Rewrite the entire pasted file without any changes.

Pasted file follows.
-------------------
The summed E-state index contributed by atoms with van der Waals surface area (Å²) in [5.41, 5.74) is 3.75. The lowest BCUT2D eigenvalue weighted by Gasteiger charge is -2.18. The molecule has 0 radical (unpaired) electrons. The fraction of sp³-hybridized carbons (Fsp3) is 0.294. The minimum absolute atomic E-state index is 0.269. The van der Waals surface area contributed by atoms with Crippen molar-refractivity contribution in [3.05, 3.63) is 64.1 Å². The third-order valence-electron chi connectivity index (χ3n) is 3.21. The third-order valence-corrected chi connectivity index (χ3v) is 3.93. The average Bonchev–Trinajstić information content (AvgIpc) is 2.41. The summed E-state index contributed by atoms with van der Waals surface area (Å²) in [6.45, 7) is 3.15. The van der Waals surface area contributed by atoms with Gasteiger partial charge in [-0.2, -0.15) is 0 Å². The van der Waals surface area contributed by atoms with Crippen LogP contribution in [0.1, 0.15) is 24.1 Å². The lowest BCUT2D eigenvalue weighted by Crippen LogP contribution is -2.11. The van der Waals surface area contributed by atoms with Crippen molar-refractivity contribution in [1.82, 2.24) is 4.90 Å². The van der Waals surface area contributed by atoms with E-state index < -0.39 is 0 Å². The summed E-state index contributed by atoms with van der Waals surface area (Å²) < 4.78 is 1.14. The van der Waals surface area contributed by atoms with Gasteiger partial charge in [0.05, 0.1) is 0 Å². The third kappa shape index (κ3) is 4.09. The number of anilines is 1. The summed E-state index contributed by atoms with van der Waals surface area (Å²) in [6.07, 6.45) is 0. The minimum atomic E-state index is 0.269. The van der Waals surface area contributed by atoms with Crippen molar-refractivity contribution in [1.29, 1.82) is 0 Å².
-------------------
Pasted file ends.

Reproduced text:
The summed E-state index contributed by atoms with van der Waals surface area (Å²) in [5.41, 5.74) is 3.75. The lowest BCUT2D eigenvalue weighted by Gasteiger charge is -2.18. The molecule has 0 radical (unpaired) electrons. The fraction of sp³-hybridized carbons (Fsp3) is 0.294. The minimum absolute atomic E-state index is 0.269. The van der Waals surface area contributed by atoms with Crippen molar-refractivity contribution in [3.05, 3.63) is 64.1 Å². The third-order valence-electron chi connectivity index (χ3n) is 3.21. The third-order valence-corrected chi connectivity index (χ3v) is 3.93. The average Bonchev–Trinajstić information content (AvgIpc) is 2.41. The summed E-state index contributed by atoms with van der Waals surface area (Å²) in [6.45, 7) is 3.15. The van der Waals surface area contributed by atoms with Gasteiger partial charge in [-0.2, -0.15) is 0 Å². The van der Waals surface area contributed by atoms with Crippen LogP contribution in [0.1, 0.15) is 24.1 Å². The lowest BCUT2D eigenvalue weighted by Crippen LogP contribution is -2.11. The van der Waals surface area contributed by atoms with Crippen molar-refractivity contribution in [1.82, 2.24) is 4.90 Å². The van der Waals surface area contributed by atoms with E-state index < -0.39 is 0 Å². The summed E-state index contributed by atoms with van der Waals surface area (Å²) < 4.78 is 1.14. The van der Waals surface area contributed by atoms with Gasteiger partial charge in [0.05, 0.1) is 0 Å². The third kappa shape index (κ3) is 4.09. The number of anilines is 1. The summed E-state index contributed by atoms with van der Waals surface area (Å²) in [6.07, 6.45) is 0. The minimum atomic E-state index is 0.269. The van der Waals surface area contributed by atoms with Crippen molar-refractivity contribution in [1.29, 1.82) is 0 Å².